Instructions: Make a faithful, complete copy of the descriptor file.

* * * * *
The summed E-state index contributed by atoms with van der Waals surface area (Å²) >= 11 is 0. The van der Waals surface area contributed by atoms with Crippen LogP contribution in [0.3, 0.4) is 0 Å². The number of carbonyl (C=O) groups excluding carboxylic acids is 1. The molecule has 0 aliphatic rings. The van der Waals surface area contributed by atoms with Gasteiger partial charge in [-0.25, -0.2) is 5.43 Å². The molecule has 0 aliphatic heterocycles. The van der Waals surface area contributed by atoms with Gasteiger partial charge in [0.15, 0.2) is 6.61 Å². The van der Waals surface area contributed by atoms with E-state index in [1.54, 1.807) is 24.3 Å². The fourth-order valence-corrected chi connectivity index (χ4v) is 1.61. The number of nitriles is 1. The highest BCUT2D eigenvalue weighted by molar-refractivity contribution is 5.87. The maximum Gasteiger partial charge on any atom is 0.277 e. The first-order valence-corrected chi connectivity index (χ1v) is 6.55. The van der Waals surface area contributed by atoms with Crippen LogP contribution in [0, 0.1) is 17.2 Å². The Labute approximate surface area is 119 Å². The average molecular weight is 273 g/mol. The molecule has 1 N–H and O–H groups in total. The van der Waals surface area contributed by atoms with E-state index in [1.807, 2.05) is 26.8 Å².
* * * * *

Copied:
The summed E-state index contributed by atoms with van der Waals surface area (Å²) >= 11 is 0. The van der Waals surface area contributed by atoms with Crippen LogP contribution in [0.3, 0.4) is 0 Å². The number of carbonyl (C=O) groups excluding carboxylic acids is 1. The molecule has 0 aliphatic rings. The van der Waals surface area contributed by atoms with Gasteiger partial charge in [-0.25, -0.2) is 5.43 Å². The molecule has 0 aliphatic heterocycles. The van der Waals surface area contributed by atoms with Gasteiger partial charge in [0.15, 0.2) is 6.61 Å². The van der Waals surface area contributed by atoms with E-state index in [1.54, 1.807) is 24.3 Å². The fourth-order valence-corrected chi connectivity index (χ4v) is 1.61. The number of nitriles is 1. The highest BCUT2D eigenvalue weighted by molar-refractivity contribution is 5.87. The maximum Gasteiger partial charge on any atom is 0.277 e. The first-order valence-corrected chi connectivity index (χ1v) is 6.55. The van der Waals surface area contributed by atoms with Crippen LogP contribution in [0, 0.1) is 17.2 Å². The Labute approximate surface area is 119 Å². The average molecular weight is 273 g/mol. The molecule has 1 N–H and O–H groups in total. The van der Waals surface area contributed by atoms with E-state index in [1.807, 2.05) is 26.8 Å².